• The published screenplay will comprise J.K. Rowling’s full script of Fantastic Beasts and Where to Find Them

• It is a feat of imagination and an exciting adventure, featuring an array of magical creatures and characters

• It will be published both in print and digital editions in line with the UK and US release of the feature film from Warner Bros in November 2016

When Magizoologist Newt Scamander arrives in New York, he intends his stay to be just a brief stopover. However, when his magical case is misplaced and some of Newt's fantastic beasts escape, it spells trouble for everyone… Fantastic Beasts and Where to Find Them marks the screenwriting debut of J.K. Rowling, author of the beloved and internationally bestselling Harry Potter books. Featuring a cast of remarkable characters, this is epic, adventure-packed storytelling at its very best. Whether an existing fan or new to the wizarding world, this is a perfect addition to any reader's bookshelf.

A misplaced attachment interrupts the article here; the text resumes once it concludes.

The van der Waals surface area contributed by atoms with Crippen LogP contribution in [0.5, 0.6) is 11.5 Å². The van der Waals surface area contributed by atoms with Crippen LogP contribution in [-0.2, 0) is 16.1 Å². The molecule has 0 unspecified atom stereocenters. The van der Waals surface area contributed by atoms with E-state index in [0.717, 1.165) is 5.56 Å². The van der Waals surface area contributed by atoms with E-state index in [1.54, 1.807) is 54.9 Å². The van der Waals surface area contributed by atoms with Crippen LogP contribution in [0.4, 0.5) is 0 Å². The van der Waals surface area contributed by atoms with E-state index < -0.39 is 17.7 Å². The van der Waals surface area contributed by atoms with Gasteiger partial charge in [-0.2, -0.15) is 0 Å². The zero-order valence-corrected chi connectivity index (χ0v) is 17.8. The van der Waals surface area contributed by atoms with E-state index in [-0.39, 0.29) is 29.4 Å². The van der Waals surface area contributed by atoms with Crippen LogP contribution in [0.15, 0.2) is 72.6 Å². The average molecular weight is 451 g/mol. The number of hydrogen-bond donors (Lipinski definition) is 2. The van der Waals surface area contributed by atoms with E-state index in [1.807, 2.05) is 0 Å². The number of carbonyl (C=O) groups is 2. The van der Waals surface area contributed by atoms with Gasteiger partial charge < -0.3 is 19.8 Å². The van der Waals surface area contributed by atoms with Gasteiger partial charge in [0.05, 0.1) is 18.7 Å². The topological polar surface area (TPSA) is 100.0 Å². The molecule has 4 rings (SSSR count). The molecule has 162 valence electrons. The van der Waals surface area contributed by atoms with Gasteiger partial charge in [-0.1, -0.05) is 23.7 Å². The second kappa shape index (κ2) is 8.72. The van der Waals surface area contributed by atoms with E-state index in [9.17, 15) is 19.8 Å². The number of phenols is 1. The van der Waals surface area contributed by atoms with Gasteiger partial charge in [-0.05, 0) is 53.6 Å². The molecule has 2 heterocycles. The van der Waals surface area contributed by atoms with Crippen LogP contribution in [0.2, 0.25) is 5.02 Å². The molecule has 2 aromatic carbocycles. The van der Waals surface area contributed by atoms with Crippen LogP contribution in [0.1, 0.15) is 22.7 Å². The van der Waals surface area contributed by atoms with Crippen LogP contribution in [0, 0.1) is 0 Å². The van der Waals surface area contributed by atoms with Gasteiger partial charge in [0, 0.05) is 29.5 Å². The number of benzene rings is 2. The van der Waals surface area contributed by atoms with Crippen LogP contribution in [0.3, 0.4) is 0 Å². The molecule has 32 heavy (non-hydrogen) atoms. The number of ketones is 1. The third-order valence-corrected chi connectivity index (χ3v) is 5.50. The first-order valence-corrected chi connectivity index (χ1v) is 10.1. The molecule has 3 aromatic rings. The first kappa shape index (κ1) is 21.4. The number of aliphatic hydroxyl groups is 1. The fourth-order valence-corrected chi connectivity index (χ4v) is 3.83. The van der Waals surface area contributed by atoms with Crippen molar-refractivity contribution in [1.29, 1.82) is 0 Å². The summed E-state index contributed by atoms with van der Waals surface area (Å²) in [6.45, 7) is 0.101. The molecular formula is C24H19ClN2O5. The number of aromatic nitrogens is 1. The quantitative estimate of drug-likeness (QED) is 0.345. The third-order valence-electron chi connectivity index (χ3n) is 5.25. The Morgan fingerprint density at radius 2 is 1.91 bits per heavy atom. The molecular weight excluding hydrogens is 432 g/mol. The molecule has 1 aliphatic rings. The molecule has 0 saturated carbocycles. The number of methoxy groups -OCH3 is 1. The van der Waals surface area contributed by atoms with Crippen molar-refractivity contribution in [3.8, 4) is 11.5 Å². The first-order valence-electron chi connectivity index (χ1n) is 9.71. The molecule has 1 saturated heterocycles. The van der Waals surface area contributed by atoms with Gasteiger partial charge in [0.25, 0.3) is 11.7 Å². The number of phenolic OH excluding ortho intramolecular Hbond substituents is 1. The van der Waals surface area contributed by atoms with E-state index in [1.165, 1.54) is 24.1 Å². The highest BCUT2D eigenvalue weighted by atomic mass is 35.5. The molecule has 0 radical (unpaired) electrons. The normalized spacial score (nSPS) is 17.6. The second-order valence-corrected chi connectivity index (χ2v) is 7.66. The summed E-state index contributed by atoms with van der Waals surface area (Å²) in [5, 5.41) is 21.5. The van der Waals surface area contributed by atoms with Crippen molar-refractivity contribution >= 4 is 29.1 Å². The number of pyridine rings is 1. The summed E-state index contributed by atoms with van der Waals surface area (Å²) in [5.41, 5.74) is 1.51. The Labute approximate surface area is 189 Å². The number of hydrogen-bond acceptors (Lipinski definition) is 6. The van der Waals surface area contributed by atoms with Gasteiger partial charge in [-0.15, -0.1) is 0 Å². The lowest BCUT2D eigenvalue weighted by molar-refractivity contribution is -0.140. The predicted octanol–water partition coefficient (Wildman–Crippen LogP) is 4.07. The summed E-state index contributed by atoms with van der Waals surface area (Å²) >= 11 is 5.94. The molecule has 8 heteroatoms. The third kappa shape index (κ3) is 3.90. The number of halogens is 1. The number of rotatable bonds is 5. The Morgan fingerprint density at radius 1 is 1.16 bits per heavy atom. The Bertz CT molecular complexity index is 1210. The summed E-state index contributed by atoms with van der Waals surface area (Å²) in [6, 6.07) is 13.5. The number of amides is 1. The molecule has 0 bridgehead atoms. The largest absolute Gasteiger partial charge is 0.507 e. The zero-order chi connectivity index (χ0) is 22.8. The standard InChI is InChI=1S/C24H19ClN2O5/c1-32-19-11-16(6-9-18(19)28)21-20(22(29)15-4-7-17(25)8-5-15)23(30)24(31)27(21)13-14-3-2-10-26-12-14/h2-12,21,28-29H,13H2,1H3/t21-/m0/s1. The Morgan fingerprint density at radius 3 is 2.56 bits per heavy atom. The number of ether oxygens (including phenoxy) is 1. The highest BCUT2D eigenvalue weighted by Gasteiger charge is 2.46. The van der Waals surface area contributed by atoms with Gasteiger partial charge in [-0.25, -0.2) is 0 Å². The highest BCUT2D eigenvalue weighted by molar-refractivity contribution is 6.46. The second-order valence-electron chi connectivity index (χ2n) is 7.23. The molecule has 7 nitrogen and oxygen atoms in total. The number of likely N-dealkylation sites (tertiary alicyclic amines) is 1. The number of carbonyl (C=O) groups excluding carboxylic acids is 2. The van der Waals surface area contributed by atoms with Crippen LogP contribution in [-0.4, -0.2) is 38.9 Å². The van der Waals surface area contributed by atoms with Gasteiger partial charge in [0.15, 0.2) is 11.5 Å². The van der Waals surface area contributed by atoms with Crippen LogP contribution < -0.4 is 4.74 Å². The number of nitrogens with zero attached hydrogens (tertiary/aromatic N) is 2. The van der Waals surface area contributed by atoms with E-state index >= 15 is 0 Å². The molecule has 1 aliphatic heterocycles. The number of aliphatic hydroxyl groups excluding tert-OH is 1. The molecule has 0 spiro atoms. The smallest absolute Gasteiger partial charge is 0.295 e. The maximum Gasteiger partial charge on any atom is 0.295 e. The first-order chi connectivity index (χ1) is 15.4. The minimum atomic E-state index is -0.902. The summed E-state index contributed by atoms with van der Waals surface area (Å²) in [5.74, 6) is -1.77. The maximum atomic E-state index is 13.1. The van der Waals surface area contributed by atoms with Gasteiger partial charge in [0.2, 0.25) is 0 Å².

I had expected this book to be the original Fantastic Beasts and Where to Find Them Hogwarts Library Book when it was ordered. The description on this particular link on Amazon did not mention it was a Screenplay. Overjoyed at having to lay my hands, finally, on the original book written by JKR, I was indeed surprised to have the hardcover edition of the Screenplay.

But the book attracted me immediately. It was love at first sight, and the screenplay book captured my attention completely the moment I removed the protective plastic jacket. The navy blue jacket of the hardcover and the gold embossed letters took me back to the magic of the Potter Universe and I wasted no time in opening it and reading.

P.S. : I have seen the movie on big screen. The Fantastic Beasts and Where to Find Them original movie starring Eddie Redmayne was an instant hit as far as I am concerned. And this book had to live up to that expectation.


There is undeniable joy in reading a book that belongs to your favorite series, or is written by your favorite author. Joanne Rowling was not just a favorite author. She has been an inspiration since I have known about the world she has created and it was no secret that I loved every aspect of it, despite the many complaints I will have. The last book I read from the series was Harry Potter and The Cursed Child, the play about Harry's life after Hogwarts, and focusing on Albus Severus Potter, his son. Touted to be the eighth book in the series (the original of which has seven books), The Cursed Child came as something of a surprise and was the first full length book I read as a script, a play and not as a fiction novel.